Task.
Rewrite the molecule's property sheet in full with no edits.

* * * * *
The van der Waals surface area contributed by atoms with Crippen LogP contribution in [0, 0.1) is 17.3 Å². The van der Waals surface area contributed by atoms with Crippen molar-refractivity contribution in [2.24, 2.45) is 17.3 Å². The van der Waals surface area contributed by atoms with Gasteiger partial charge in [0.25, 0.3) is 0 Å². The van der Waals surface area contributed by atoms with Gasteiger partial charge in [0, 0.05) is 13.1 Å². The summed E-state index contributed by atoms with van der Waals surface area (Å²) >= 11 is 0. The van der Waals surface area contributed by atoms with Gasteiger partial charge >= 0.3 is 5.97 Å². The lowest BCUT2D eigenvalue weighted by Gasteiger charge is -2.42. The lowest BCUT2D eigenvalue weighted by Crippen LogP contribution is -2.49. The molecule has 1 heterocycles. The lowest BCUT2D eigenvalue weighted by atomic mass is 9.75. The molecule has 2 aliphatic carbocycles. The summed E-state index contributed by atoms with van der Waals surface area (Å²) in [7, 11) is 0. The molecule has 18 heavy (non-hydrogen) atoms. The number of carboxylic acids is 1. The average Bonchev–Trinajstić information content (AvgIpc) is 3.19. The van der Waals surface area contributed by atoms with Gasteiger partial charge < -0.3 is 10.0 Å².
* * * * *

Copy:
The van der Waals surface area contributed by atoms with Crippen LogP contribution in [0, 0.1) is 17.3 Å². The van der Waals surface area contributed by atoms with Crippen molar-refractivity contribution in [2.24, 2.45) is 17.3 Å². The van der Waals surface area contributed by atoms with Gasteiger partial charge in [0.25, 0.3) is 0 Å². The van der Waals surface area contributed by atoms with Gasteiger partial charge in [0, 0.05) is 13.1 Å². The summed E-state index contributed by atoms with van der Waals surface area (Å²) >= 11 is 0. The van der Waals surface area contributed by atoms with Gasteiger partial charge >= 0.3 is 5.97 Å². The lowest BCUT2D eigenvalue weighted by Gasteiger charge is -2.42. The lowest BCUT2D eigenvalue weighted by Crippen LogP contribution is -2.49. The molecule has 1 heterocycles. The lowest BCUT2D eigenvalue weighted by atomic mass is 9.75. The molecule has 2 aliphatic carbocycles. The summed E-state index contributed by atoms with van der Waals surface area (Å²) in [7, 11) is 0. The molecule has 18 heavy (non-hydrogen) atoms. The number of carboxylic acids is 1. The average Bonchev–Trinajstić information content (AvgIpc) is 3.19. The van der Waals surface area contributed by atoms with Gasteiger partial charge < -0.3 is 10.0 Å².